Re: Browser display of 403 responses bodies on CONNECT

I think the problem scenario is the active network attacker between the 
client and the proxy.

Since the client to proxy connection is not secured, the attacker can 
send anything back they like (including a 200 OK, but connect to 
something else or not).

Even though in many scenarios (e.g corporate LANs) this is an extremely 
unlikely scenario, I guess there are some cases where this might be 

It does seem a shame that all the millions of real corporate proxy users 
need to suffer because of paranoia over a vanishingly small possibility 
of an active network attacker.

But I believe the approach taken was expedient and heavy handed.  It 
should be possible for a browser vendor to distinguish this, and portray 
it in a way that allows the user to also distinguish it.  If we really 
are to take the stance that we don't do UX, we should not water down the 
spec to cater for lazy UX implementations either.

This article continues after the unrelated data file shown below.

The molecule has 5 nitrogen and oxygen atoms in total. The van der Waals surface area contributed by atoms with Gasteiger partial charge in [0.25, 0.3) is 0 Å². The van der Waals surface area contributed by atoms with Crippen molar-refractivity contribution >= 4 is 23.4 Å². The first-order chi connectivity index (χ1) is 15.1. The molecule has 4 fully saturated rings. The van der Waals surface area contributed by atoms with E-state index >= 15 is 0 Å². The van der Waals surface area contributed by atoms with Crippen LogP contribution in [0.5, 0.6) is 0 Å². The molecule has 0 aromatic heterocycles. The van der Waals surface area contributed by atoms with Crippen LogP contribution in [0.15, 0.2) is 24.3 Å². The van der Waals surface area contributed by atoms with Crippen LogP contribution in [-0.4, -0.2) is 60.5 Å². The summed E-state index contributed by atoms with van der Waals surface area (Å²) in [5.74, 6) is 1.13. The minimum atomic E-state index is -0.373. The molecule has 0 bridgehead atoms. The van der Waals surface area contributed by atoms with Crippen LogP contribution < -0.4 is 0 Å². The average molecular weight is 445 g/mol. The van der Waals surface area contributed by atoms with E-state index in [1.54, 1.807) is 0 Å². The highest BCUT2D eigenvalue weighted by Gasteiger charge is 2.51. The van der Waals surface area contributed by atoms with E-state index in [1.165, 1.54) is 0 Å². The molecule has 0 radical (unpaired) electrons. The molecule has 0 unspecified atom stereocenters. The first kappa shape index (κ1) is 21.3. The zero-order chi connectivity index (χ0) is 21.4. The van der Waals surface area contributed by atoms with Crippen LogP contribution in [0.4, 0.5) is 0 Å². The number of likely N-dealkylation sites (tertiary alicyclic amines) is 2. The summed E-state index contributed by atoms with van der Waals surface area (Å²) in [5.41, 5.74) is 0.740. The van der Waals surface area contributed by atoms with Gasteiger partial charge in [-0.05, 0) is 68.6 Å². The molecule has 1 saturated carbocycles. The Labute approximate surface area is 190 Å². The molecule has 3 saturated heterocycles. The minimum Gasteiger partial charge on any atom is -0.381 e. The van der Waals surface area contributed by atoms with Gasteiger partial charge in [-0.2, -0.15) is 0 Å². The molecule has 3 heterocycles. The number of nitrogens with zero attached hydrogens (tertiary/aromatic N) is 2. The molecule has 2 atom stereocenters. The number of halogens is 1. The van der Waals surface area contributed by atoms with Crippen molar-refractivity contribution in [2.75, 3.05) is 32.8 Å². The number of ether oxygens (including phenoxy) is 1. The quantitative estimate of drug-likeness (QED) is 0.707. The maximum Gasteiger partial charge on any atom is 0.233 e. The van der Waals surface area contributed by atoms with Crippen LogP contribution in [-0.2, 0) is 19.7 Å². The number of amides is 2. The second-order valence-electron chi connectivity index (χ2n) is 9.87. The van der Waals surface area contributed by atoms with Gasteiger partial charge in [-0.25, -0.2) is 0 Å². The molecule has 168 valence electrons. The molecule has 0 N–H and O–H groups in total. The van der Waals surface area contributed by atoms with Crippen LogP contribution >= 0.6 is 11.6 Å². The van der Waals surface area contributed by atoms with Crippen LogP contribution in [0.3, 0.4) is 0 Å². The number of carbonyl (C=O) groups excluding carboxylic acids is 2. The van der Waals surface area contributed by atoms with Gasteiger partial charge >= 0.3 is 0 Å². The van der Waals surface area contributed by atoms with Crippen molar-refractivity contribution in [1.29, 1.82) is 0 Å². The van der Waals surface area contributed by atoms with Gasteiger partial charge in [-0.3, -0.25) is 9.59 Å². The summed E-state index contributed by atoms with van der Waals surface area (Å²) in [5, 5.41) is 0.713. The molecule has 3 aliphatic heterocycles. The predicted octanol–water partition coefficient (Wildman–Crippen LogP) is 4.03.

------ Original Message ------
From: "Nicolas Mailhot" <>
To: "Martin Thomson" <>
Cc: "Adrien de Croy" <>; "HTTP Working Group" 
Sent: 24/06/2015 8:23:54 p.m.
Subject: Re: Browser display of 403 responses bodies on CONNECT

>Le Jeu 18 juin 2015 04:27, Martin Thomson a écrit :
>>  Now, if you wanted to fix this situation, I might suggest that a
>>  custom error page might be appropriate.  That page might say that the
>>  proxy denied the request to connect.  Showing content that the proxy
>>  provided still seems inadvisable.
>Excuse me but that's pretty braindamaged. Just because browser people 
>repeated this for years does not mean it is true.
>The proxy is not an evil hijacker, the browser *chose* to use the proxy 
>it can assume its choices.
>If browser authors are "afraid" of "evil" block pages (why are they
>connecting to this equipment in the first place?) they can add whatever
>chrome they wish around the block pages to show it's a block page 
>like they do for all other error messages)
>Also the pages browsers replace 403 with are intentionnaly misleading 
>disparaging and designed to increase support calls. That's the browser
>choice but the http spec is not here to promote and condone such
>antisocial behaviour
>Nicolas Mailhot

Received on Wednesday, 24 June 2015 10:05:34 UTC